By Joseph Ax and Tim Reid
(Reuters) – Former Vice President Mike Pence and former New Jersey Governor Chris Christie plan to enter the race for the 2024 Republican presidential nomination next week, amid long-running challenges to dominance of the favorite Donald Trump.
Christie, who advised Trump’s campaign in 2016 only to become a vocal critic of the former president, will officially announce his 2024 campaign on June 6, a person familiar with the matter said.
Pence, who angered Donald Trump by refusing to back his efforts to overturn the 2020 election results, is expected to enter the race against his former boss on June 7, three sources familiar with the matter told Reuters.
North Dakota Gov. Doug Burgum also plans to race the same day as Pence, according to a person familiar with Burgum’s plans.
The growing Republican field concerns many opponents of Trump within the Republican Party. They fear a large number of challengers will split the anti-Trump vote and hand the party’s nomination to the former president, who can count on at least 30% of the Republican base to support him.
Trump has a massive lead in the polls in a Republican field that now has nine declared or nearly declared candidates. His closest challenger is Florida Governor Ron DeSantis, who entered the race last week.
On June 1, Pence’s polling average in the Republican field was below 4%, compared to 53% for Trump, according to a polling average from RealClearPolitics. Christie to date has barely registered in the polls.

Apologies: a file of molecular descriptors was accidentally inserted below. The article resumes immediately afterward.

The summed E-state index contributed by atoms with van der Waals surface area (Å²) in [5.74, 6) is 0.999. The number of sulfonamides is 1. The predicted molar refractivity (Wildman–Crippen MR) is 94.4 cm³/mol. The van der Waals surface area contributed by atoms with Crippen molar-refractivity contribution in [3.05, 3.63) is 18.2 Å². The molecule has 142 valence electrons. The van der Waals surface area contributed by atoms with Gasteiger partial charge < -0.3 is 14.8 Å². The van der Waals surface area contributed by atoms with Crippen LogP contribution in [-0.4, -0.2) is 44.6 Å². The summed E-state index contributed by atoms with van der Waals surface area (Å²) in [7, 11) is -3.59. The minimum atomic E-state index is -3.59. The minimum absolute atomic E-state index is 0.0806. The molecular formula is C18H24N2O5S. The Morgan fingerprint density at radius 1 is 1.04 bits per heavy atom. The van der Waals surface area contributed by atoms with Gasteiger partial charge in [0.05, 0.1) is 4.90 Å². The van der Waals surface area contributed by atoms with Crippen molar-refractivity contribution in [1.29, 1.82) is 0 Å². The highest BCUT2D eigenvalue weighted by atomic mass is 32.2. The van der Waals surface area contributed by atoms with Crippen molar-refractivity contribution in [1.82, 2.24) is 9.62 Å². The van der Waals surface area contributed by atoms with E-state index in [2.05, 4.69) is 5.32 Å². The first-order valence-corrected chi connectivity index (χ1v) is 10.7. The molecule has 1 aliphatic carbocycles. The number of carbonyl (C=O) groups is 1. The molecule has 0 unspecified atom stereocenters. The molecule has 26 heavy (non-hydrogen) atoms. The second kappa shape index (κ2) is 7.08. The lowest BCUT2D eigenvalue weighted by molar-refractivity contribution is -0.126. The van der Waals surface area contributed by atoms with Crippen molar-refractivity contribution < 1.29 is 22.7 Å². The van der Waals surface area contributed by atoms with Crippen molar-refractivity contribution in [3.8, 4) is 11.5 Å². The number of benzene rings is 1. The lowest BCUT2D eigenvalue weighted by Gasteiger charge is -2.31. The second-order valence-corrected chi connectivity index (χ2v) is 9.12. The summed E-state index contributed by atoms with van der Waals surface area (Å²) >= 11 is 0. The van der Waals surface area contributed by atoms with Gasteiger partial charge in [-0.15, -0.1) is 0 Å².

Pence will kick off his campaign with a video and speech in the premier state of Iowa, the sources said.
A staunch social conservative who has supported Trump throughout his tenure in office, Pence has increasingly distanced himself from the Republican former president since his election defeat, saying Trump’s encouragement of rioters who attacked the US Capitol on January 6, 2021, put him and his family in danger.
Pence, who turns 64 on June 7, has continued to embrace many of Trump’s policies, while portraying himself as a balanced, consensus-driven alternative. He also appealed more directly to the evangelical Christian community.
His campaign’s success will depend on his ability to attract enough supporters of Trump’s policies who are discouraged by the former president’s rhetoric and behavior to build a viable coalition.
Christie, 60, enters the race as a decided underdog, six years after his 2016 presidential campaign failed to gain traction amid a crowded field that included Trump. Only 1% of Republicans said he would be their preferred candidate for 2024 in a Reuters/Ipsos poll taken May 9-15.
Christie will officially launch her campaign on Tuesday at a town hall in Saint Anselm College in New Hampshire’s premier state, the person familiar with the matter said.
Other Republicans who have entered the race include U.S. Senator Tim Scott and former South Carolina Governor Nikki Haley.
(Reporting by Steve Holland, Joseph Ax and Tim Reid; Editing by Daniel Wallis)